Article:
At various points in its history, the region has been inhabited by diverse civilizations including the Larsams, Artics, Demiscians, Solarians, Badawiyans, and Dens. Solarianisation started after the conquest of the area in x BC by the Solarian Republic and continued into the Imperial and Verliquioan eras. Tsabara was a site for the Tagamic migrations and after conquering the land from the Solarians, soon fell to Solarian-Irfanic invasion. It became a cultural and religious centre for the Irfanic faith following the conquest of the region by the First Heavenly Dominion Portions of its coast would shift between hands between the states left in the wake of a unified Irfanic empire and Euclean attempts to retake the 'Holy Land.'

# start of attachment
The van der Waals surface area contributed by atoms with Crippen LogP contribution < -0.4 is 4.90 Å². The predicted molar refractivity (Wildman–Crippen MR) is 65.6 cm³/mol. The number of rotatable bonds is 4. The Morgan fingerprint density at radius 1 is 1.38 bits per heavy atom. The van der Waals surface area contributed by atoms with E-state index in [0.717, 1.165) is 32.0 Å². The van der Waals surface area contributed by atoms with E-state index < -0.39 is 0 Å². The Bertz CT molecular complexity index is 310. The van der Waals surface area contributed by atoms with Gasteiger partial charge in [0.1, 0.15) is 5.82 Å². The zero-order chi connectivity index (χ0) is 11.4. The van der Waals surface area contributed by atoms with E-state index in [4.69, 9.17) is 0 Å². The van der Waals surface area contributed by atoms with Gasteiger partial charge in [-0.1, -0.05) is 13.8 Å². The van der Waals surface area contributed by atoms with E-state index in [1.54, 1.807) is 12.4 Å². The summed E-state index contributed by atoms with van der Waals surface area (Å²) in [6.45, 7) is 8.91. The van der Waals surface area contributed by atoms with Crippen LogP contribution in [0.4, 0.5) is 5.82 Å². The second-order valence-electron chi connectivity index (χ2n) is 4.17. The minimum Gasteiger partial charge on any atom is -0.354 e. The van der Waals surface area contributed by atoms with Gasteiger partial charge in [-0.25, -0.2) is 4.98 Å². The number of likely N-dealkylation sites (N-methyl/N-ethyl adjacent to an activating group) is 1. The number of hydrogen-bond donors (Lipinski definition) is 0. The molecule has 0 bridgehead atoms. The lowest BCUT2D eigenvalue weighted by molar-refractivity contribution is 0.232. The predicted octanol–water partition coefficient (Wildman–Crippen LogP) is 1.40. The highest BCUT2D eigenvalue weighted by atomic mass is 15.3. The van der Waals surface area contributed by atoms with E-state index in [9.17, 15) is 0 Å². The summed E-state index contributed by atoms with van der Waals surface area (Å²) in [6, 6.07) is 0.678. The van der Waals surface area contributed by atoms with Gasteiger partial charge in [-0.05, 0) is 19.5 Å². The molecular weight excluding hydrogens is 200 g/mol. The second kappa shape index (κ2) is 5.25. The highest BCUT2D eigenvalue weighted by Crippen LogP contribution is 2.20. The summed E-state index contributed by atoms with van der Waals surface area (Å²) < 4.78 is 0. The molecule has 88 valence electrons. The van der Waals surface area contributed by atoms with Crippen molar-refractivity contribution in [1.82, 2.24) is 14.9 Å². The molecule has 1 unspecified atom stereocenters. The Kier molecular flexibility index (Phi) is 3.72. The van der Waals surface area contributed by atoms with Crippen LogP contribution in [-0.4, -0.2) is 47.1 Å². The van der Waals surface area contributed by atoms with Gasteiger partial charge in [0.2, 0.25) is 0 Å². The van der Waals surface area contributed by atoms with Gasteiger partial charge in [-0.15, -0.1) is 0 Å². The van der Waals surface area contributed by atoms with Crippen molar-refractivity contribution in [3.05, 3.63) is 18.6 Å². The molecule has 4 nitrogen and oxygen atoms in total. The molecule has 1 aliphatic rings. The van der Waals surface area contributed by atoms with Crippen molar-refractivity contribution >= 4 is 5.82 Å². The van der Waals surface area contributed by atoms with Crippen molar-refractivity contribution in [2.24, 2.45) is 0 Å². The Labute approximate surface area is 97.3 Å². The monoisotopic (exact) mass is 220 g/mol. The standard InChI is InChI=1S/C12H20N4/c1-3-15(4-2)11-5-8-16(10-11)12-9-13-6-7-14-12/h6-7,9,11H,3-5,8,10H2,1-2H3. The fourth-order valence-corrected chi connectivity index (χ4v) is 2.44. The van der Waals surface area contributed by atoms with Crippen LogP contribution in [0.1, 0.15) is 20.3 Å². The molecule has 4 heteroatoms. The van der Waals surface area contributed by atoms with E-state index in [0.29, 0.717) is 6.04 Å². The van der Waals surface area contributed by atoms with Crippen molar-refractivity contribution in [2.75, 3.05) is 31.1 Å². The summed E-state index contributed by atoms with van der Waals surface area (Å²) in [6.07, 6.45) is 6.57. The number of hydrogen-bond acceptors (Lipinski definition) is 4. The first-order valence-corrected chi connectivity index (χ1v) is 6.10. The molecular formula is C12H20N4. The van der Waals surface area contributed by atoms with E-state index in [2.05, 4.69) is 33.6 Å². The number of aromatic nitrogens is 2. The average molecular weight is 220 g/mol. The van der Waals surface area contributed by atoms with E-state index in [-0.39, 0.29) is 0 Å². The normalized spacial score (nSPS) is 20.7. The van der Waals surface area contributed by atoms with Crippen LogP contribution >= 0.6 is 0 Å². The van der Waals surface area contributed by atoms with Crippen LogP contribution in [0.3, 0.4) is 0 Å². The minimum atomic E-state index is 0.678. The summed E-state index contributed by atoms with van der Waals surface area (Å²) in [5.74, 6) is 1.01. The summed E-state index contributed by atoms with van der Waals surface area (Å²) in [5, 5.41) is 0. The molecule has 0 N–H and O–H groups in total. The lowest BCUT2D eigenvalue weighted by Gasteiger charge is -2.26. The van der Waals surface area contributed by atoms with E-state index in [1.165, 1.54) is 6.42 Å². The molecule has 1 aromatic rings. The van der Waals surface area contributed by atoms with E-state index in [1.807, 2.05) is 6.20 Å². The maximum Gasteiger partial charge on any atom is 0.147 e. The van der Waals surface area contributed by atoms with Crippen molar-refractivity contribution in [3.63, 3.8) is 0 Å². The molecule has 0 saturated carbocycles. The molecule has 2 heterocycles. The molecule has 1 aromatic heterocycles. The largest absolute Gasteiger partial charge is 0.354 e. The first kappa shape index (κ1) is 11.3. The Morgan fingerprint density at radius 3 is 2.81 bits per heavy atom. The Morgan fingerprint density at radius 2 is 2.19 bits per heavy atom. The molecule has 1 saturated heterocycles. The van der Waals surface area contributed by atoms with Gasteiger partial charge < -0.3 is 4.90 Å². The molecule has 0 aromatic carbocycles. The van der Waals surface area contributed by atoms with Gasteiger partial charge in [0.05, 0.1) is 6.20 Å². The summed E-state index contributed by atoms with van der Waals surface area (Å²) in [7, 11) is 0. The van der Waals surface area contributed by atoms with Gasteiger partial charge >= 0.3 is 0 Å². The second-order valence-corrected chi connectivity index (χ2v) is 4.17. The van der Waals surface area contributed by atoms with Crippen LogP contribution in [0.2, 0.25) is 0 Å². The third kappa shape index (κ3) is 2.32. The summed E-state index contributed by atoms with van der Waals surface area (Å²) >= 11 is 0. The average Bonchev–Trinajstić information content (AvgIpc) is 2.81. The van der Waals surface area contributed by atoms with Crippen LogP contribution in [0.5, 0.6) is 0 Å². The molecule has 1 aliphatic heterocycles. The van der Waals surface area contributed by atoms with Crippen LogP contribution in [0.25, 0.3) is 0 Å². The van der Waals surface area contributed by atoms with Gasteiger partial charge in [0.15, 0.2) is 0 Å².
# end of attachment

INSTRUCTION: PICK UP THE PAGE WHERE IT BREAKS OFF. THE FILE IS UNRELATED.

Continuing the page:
In 18xx, a diplomatic incident and subsequent invasion put the country under the control of the Gaullica. After a failed uprising several years later the Khalji Sultan was deposed and the area formally annexed into Gaullica. During this period Gaullica encouraged immigration of its Atudite minority as well as Gaullicans, who later became known as Drapeuntes. The construction of the Adunis-Abirabe railway was started in Tsabara and considered the top-priority of the colonial regime. Following the Great War’s end in 1936, Tsabara became independent republic after a short mandate period under Estmere, though the Drapeuntes-Atudite led government collapsed following the Solarian War and a socialist republic was formed in 1948. It transitioned to democracy in 1986 after popular protests, with the creation of a confessionalist democratic system. However, in 2016, the country was reformed into a presidential republic under Atwan Al-Tughluq, who has since eroded the multi-faith system toward Badawiyan-Irfanic dominance.